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Object-Oriented Programming

After half a century or so of computer programming, we have learned that modularization is a cornerstone of software development. Modularization, in this context, means that we divide a big problem into several smaller problems. Then we write a number of programs or program parts, each of them solving one of those small problems.

It is usually easier to jump one foot high ten times, than it is to jump ten feet high in one jump. In the same way, it is usually easier to write ten small programs, and then integrate them to a complete system, than it is to write the entire system at once. (Ok, we may expect some objections against that analogy. But the idea is the same in both cases, and it works in practice: small programs are almost always easier to write than big ones.)

The small programs or program parts are usually called “modules”. Here, the term “module” is used in this general sense, but you should make a mental note that in Pike, the term module usually refers to a very specific kind of module, the plug-in modules of Pike.

For modularization to work well, we need something that is called information hiding or encapsulation. This means that we hide the internal structure of each module, so the rest of the system doesn’t need to worry about it. Think of it this way:

If we build a locomotive in modules, we want to build one module at a time, and then bolt them together. If the cogwheels and stuff inside those modules are sticking out, outside the modules, the cogwheels in one module will jam the cogwheels in another module. The result is that the modularization doesn’t work: even if we have divided the locomotive into modules, we still have to think about the cogwheels in all the other modules when we design the cogwheels in this module.

It is the same way with programs. The modules have lots of stuff inside: variables, loops, data structures. All of that should be hidden inside the module. Some programmers believe they should be so well hidden that it is impossible to look at them. Others feel that it is enough that you don’t have to look at them. Remember: the cogwheels shouldn’t be sticking out.

Obviously, we can’t hide all the information. The modules must interact in some way, for example by sending data to each other. The (few) things that are visible on the surface of a module, for others to see and use, is sometimes called its interface.

So how do we modularize a program? Which parts should we divide it into? One way is to look at what it does. You divide the thing it does into small things, and you divide those small things into even smaller things.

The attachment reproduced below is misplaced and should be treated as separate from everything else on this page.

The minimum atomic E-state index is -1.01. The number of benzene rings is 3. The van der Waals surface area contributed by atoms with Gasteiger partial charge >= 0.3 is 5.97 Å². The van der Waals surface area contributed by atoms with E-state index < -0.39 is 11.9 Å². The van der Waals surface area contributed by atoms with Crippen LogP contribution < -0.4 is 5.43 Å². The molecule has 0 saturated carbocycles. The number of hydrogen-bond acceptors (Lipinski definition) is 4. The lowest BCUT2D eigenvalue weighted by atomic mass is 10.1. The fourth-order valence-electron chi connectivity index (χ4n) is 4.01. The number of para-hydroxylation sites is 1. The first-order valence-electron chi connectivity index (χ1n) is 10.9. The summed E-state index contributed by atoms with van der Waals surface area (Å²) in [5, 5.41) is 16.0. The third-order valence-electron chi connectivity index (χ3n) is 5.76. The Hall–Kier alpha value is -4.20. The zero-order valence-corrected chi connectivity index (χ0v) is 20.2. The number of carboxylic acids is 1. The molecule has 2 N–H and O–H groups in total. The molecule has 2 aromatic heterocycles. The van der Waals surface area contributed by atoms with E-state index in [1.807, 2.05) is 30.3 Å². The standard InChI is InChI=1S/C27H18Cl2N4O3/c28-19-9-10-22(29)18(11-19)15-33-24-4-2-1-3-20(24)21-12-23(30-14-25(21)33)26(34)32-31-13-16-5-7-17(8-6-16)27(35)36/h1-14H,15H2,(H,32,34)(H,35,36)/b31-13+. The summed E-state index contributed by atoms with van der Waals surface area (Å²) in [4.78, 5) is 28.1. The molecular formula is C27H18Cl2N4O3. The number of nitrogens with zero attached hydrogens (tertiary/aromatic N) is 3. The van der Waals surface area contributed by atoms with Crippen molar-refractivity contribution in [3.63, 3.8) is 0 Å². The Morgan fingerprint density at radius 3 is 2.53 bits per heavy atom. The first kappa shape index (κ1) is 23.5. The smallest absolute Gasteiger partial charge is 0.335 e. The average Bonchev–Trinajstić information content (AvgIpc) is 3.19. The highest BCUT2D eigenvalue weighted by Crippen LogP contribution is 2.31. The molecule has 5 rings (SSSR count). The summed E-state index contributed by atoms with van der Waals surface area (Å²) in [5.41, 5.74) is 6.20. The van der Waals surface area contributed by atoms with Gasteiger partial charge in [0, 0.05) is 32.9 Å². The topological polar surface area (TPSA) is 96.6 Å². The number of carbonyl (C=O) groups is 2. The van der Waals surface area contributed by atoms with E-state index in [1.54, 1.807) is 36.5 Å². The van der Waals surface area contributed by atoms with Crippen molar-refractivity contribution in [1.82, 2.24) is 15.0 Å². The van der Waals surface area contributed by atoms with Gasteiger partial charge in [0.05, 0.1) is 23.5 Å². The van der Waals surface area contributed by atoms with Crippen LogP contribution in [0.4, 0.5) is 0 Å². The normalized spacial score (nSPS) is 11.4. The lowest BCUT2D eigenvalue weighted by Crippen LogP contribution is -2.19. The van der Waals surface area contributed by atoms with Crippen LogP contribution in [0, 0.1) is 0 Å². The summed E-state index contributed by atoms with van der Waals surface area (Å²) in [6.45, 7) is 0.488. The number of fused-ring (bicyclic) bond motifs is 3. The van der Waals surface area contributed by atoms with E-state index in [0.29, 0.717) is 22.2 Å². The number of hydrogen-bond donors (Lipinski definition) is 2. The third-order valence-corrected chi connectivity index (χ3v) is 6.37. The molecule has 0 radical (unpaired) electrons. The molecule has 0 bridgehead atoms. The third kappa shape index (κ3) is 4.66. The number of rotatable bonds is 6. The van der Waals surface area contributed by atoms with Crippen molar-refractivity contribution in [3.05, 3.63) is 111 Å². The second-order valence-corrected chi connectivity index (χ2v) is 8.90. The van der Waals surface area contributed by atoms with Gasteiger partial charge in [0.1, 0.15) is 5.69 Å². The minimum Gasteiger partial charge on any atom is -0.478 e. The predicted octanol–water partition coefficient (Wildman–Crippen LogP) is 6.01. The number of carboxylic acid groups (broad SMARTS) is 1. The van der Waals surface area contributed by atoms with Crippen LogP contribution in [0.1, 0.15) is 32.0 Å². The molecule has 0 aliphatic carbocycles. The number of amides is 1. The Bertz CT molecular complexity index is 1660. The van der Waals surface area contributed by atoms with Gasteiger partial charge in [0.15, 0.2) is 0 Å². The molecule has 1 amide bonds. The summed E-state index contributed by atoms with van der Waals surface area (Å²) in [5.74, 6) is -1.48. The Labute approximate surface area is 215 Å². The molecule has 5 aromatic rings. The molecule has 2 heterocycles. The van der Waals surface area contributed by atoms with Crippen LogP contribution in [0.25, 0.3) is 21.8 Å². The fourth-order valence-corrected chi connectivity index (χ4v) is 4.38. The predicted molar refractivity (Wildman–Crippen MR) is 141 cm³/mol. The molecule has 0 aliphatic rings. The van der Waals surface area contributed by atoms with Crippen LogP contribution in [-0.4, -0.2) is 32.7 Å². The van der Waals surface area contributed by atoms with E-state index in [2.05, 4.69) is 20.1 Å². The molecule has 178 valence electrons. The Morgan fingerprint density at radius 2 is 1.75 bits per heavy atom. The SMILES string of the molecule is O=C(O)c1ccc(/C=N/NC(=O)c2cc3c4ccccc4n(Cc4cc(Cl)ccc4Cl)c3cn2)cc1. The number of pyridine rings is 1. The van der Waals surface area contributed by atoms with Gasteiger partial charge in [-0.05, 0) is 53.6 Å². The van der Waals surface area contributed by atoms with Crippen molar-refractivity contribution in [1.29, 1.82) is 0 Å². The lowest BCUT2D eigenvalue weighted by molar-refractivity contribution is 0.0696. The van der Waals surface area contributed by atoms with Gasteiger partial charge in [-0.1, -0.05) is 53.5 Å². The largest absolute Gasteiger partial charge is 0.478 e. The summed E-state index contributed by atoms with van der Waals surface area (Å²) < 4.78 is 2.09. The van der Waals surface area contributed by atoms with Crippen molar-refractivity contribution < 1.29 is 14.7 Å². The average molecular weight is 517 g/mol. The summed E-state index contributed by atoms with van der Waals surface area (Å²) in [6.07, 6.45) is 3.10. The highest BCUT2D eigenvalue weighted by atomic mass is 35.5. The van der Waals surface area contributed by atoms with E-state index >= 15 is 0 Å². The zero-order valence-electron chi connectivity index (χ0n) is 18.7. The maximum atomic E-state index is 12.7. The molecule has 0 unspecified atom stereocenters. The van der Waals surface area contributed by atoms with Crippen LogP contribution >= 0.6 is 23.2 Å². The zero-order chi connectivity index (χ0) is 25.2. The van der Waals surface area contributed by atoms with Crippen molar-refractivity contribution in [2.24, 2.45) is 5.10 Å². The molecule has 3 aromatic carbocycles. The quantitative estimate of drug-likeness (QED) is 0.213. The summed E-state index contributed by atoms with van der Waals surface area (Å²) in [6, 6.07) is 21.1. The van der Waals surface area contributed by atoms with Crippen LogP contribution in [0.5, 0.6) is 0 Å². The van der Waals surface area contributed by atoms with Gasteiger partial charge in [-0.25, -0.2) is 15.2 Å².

An even better way is to look at the data that the program works with: simple things like integers and strings, and more complex things that often reflect real-world objects: persons, aircraft, courses at a university. Each such thing, like that person over there, is called an object, and each type of thing, like “person”, is called a class. As you may have guessed, this is the basis of object-oriented programming.

The class describes the things, and not only what we know about them, but also what we can do with them. For example, a person may have a name and a birthdate, but a person can also eat, sleep and talk.

Sometimes we say that an object is an instance or a clone of a class: all persons are instances, or clones, of the class “person”.

But to use object-oriented programming to its fullest, we need two more mechanisms: inheritance and polymorphism. Thanks to those, you can easily add features to an existing module. You can re-use all the work that was put into writing that module, and just add your new features.

If you need a class that describes birds, and you already have a class called “animal” that describes animals, you can create a new class that inherits from the “animal” class. By inheriting, a bird has all the attributes of an animal, and can do everything an animal can do. Then you just add whatever is specific to birds, such as flying. (Except that penguins don’t fly, and bats do. We ignore that for now.)

Polymorphism means that whatever we can do with an animal, we can also do with a bird. If we already have some program code that counts animals or sorts them, we can use the same program code to count or sort birds, without changing anything. So not only can we re-use the work that was put into the “animal” class: we can also re-use the work that was put into much of the rest of the program.